Published Friday Aug 10, 2018
Prepare for cybersecurity success is what 44 college students from around the nation had a chance to do this week during the Third Annual CyberCorps Scholarship for Service BootCamp at Tennessee Tech.
For two days, rising CyberCorps scholars were trained in a variety of research and related soft skills to help them be successful in their cybersecurity education journey. Skills training included communication and technical writing skills, ethics, etiquette, time management, personal finance, service learning, federal resume writing, and even dining etiquette.
“We got a lot more clarification of what is expected of us,” said Andy Brown of Knoxville, Tennessee, who was recently accepted into Tennessee Tech’s CyberCorps program. “I definitely learned some things I will be able to take with me for the next three years.”
The CyberCorps Scholarship for Service program is a partnership between the National Science Foundation and the Office of Personnel Management. It is a unique program designed to increase and strengthen the cadre of federal information assurance professionals that protect the government’s critical information infrastructure. This program provides scholarships that may fully fund the typical costs incurred by full-time students while attending a participating institution, including tuition and education and related fees.
“It’s been great,” said Shelby Hope-Buxton, a rising senior at Tennessee Tech, and member of the CyberCorps program. “The program has a lot of extra responsibilities so this is really preparing us to take that on.”
The camp is the work of Ambareen Siraj, the director of Tech’s Cybersecurity, Education, Research and Outreach Center. It is the only camp of its type in the nation, supporting college students who are recent awardees of the CyberCorps Scholarship for Service program.
Participants of the camp had an opportunity to hear and interact with speakers from a variety of local and federal agencies, gaining insight into the cybersecurity needs at the federal level. Aside from a group of speakers and subject matter experts at Tennessee Tech, scholars heard from representatives of the Department of Homeland Security, National Institute of Standards and Technology, National CyberWatch Center and Oak Ridge Institute for Science and Education.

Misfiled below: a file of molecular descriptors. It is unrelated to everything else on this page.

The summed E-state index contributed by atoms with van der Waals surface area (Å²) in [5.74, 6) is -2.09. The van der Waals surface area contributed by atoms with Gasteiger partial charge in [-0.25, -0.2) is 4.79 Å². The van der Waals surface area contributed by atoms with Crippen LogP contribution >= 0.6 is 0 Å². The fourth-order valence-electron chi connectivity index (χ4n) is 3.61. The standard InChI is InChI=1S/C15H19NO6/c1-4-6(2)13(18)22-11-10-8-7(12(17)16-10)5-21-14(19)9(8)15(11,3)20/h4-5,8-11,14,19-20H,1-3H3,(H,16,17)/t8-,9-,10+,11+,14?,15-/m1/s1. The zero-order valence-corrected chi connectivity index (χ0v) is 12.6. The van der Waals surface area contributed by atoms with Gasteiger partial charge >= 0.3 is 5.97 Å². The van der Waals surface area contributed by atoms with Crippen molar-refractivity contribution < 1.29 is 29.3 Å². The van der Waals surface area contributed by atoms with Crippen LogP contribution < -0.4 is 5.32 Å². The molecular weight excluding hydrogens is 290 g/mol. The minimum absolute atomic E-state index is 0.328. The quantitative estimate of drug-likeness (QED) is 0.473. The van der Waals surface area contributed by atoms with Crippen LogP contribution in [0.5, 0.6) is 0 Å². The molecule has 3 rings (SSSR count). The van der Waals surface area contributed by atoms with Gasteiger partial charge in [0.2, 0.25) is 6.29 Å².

“It’s an awesome opportunity for these students to get viewpoints from professionals in the field ranging from government agencies, industry and academia to fully understand this great new world they are going into in their cybersecurity career,” said Eric Brown, assistant director of Tech’s CEROC. “What started out three years ago as a side conversation has turned into an event for students from all over the country.”
CyberCorps undergraduate students receive stipends of $22,500 while graduate students receive stipends of $34,000. The scholarships are funded through grants awarded by the National Science Foundation.”
For more information on the CyberCorps Scholarship for Service program, go to https://www.sfs.opm.gov.
Rob Owens, Tennessee Tech’s assistant vice president of student affairs, speaks to CyberCorps students on equitable communication and treatment during the Third Annual CyberCorps Scholarship for Service BootCamp at Tech.
Participants of the Third Annual CyberCorps Scholarship for Service BootCamp at Tennessee Tech pose for a group photo on Friday.